PropelGrowth specializes in the financial services industry, specifically capital markets and wealth management. We understand what motivates your customers to buy and give you insight into business drivers, industry and regulatory trends, and competitive pressures that compel your targets to make changes, adopt new technology, or adapt business processes.


    As you’re probably aware, GETCO – one of the world’s largest high frequency trading (HFT) prop shops, is buying Knight Capital. This came about after Knight nearly collapsed when a technical glitch on August 1, 2012 caused it to lose $440 million. While the acquisition is clearly opportunistic, since Knight was so crippled after its August losses, the move also signals GETCO’s lack of confidence in the long term profitability of the HFT model, particularly in equities.

    Sharply declining profits in HFT

    GETCO and Knight are two of the largest market makers on the New York Stock Exchange. But apparently, GETCO’s decision to purchase Knight is based partly on sharply declining profits in high frequency trading which is driving a decision to diversify away from pure prop trading. Knight is a market maker with substantial retail flow. They get huge equities flow from retail brokerages like Fidelity, E*Trade and TD Ameritrade. According to Traders, Knight makes markets in some 19,000 U.S. equities, handling 3.0 billion shares a day.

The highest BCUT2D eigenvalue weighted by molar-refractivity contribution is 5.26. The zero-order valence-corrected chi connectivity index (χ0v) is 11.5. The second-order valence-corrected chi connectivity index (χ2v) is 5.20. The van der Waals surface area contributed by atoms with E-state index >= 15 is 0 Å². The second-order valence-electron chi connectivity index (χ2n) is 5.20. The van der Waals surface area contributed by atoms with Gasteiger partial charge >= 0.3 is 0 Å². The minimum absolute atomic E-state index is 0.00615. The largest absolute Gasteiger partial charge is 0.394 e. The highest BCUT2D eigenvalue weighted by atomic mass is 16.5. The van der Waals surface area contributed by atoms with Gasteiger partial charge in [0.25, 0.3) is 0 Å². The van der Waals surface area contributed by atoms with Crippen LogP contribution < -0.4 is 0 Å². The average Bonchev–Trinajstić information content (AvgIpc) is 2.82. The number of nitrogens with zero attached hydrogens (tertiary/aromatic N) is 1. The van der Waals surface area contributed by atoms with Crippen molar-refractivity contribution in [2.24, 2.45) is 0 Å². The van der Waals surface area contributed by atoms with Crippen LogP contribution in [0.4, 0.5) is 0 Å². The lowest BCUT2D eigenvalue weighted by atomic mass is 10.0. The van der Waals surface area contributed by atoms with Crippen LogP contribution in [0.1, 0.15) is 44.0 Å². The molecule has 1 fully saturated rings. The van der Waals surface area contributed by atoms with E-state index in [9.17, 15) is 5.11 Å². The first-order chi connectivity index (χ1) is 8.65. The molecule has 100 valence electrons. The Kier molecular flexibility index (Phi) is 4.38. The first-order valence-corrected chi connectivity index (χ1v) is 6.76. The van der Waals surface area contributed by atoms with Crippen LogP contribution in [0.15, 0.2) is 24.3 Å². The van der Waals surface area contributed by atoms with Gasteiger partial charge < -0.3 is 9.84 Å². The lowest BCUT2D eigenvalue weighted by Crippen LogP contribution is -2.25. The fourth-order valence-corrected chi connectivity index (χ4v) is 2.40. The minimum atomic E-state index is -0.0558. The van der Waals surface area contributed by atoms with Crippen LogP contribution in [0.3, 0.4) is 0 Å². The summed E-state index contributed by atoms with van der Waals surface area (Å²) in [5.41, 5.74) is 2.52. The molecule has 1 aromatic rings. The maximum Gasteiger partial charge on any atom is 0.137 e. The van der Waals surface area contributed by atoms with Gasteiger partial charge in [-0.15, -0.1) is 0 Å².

Is the HFT model running out of steam?

    According to Traders Magazine, “GETCO, which began as a prop shop, intends to use Knight Capital Group’s wholesaling connections along with large retail order flow to become a trading superpower. That, it hopes, will…attract new institutional clients.” So if they’re looking to attract institutional flow, then we can conclude that the high speed market making business isn’t expected to make much of a recovery.

    According to GETCO’s public statements about the merger, they’re looking “leverage Knight’s deep customer franchise and GETCO’s leading edge technology platform” to become a leader in marketing making and agency execution. If that’s the case, then is the regulatory and congressional focus on curbing HFT in equities too late? Will it curb itself naturally as the business model runs out of steam? You can read the Trader’s Magazine story here. What’s your take? Do you think HFT in the equities markets has a healthy outlook?

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